It truly has been an honour to serve as president and vice-chancellor of York University over the past decade. I did not set out to be a university president – far from it. But as I reflect on my path from engineer to professor to university administrator, it does seem that all the various experiences were in some way preparation for the responsibilities of being president of this special place.
When one is preparing to complete a job like this, there are opportunities for reflection – on the work you have done, the challenges you have faced, the lessons you have learned and the remarkable people you have met along the way. So I find myself looking back not only on the past decade here at York, but also on the decades of dynamic change that higher education has seen while I have been a part of it.
Today, possibly more than ever, universities are urgently needed by society. Over the past quarter-century, the university has become a central player in a world increasingly being driven and shaped by knowledge and information and the growth and sharing of ideas.
Since our founding, York has been known not only for a unique interdisciplinary approach to teaching and research, but also for a commitment to social justice and to bettering our communities. We are proud of this heritage, and rightly so, but this defining feature of York needs to be nourished and protected. It has long been and must continue to be the role of universities to ensure these qualities are cultivated and become pillars of society and of societal progress. And York has a clear role to play in this.
While my hair has definitely become greyer during some of the more challenging moments over the past 10 years, I have been a president who wanted to move York closer to its destiny – a future that has been planned since our first years as a university. Today, thanks to a number of events coming together – the subway, the Markham Centre campus, the opening of campuses in Hyderabad and Costa Rica, a new athletics stadium and a new Student Centre, the continued success of our graduates on the national and international stage, and world-class funding for vision science research (I could go on) – we are closer than ever to achieving the University’s founding vision of academic and research excellence, local and global impact. We are poised to take an even greater role in the Canadian higher education landscape.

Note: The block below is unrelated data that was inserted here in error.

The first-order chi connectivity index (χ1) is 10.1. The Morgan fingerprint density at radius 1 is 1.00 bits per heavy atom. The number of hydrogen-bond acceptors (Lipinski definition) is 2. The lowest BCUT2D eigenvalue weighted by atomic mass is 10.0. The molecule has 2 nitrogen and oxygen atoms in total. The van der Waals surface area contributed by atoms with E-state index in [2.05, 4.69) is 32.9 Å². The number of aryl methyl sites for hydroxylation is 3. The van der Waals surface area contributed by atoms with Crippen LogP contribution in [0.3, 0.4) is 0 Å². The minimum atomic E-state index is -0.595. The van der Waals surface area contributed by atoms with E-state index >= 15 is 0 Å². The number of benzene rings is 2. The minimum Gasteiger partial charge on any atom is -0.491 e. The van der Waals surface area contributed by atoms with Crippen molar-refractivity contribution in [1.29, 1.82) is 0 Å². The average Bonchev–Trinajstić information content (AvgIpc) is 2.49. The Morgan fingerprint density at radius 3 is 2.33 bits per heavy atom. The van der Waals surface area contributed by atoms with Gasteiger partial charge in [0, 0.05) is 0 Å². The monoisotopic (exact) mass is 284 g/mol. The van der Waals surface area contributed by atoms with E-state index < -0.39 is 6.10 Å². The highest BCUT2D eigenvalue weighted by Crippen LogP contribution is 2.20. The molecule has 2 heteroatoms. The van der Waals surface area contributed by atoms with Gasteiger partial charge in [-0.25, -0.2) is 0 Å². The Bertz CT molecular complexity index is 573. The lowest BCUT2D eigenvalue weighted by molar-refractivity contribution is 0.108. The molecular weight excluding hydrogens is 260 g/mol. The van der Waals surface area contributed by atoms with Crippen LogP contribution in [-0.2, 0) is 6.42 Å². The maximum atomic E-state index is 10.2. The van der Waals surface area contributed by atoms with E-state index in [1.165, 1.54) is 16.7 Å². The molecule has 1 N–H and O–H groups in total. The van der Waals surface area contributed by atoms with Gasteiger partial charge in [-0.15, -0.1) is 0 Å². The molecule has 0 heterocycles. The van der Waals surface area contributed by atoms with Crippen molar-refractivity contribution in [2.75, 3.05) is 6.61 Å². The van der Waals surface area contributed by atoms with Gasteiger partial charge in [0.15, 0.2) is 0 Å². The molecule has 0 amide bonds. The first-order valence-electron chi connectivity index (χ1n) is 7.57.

When I began my term, I saw a university with so much potential. Today, I am excited about the direction we are headed and the progress we have made. We continue to build on York’s traditional areas of strength – in the humanities, social sciences, fine arts, business and law. But we have also grown in areas that match societal need: health care, engineering, applied science and research. I have no doubt that under the leadership of President-Designate Rhonda Lenton, York will continue to live up to its reputation as Canada’s progressive university – a place with some of the most dedicated, innovative and creative people on the planet, in an environment that supports excellence, innovation and service to society. I know our community of incredible alumni, a key pillar of our success, will continue to engage and amplify our presence and impact in the world. Thank you all for a wonderful 10 years. I can’t wait to see what’s next.